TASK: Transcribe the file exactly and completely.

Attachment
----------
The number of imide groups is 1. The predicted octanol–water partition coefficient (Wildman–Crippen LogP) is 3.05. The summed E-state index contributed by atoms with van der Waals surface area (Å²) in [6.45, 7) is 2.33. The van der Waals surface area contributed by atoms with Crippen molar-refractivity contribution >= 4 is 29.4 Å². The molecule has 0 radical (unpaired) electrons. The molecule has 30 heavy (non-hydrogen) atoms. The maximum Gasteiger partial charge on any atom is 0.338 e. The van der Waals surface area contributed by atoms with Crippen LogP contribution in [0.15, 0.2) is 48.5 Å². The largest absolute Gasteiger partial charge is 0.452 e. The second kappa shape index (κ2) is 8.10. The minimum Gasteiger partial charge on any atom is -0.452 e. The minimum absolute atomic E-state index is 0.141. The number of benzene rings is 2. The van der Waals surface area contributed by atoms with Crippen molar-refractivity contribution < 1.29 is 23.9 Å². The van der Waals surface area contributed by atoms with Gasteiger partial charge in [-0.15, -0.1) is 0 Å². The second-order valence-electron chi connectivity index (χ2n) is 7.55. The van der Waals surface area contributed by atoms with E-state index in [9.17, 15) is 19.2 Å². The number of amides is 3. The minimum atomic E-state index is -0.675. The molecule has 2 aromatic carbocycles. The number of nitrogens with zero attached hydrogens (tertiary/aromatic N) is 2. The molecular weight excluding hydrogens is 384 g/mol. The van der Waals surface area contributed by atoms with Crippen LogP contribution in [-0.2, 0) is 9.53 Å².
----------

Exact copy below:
The number of imide groups is 1. The predicted octanol–water partition coefficient (Wildman–Crippen LogP) is 3.05. The summed E-state index contributed by atoms with van der Waals surface area (Å²) in [6.45, 7) is 2.33. The van der Waals surface area contributed by atoms with Crippen molar-refractivity contribution >= 4 is 29.4 Å². The molecule has 0 radical (unpaired) electrons. The molecule has 30 heavy (non-hydrogen) atoms. The maximum Gasteiger partial charge on any atom is 0.338 e. The van der Waals surface area contributed by atoms with Crippen LogP contribution in [0.15, 0.2) is 48.5 Å². The largest absolute Gasteiger partial charge is 0.452 e. The second kappa shape index (κ2) is 8.10. The minimum Gasteiger partial charge on any atom is -0.452 e. The minimum absolute atomic E-state index is 0.141. The number of benzene rings is 2. The van der Waals surface area contributed by atoms with Crippen molar-refractivity contribution < 1.29 is 23.9 Å². The van der Waals surface area contributed by atoms with Gasteiger partial charge in [-0.15, -0.1) is 0 Å². The second-order valence-electron chi connectivity index (χ2n) is 7.55. The van der Waals surface area contributed by atoms with E-state index in [9.17, 15) is 19.2 Å². The number of amides is 3. The minimum atomic E-state index is -0.675. The molecule has 2 aromatic carbocycles. The number of nitrogens with zero attached hydrogens (tertiary/aromatic N) is 2. The molecular weight excluding hydrogens is 384 g/mol. The van der Waals surface area contributed by atoms with Crippen LogP contribution in [-0.2, 0) is 9.53 Å².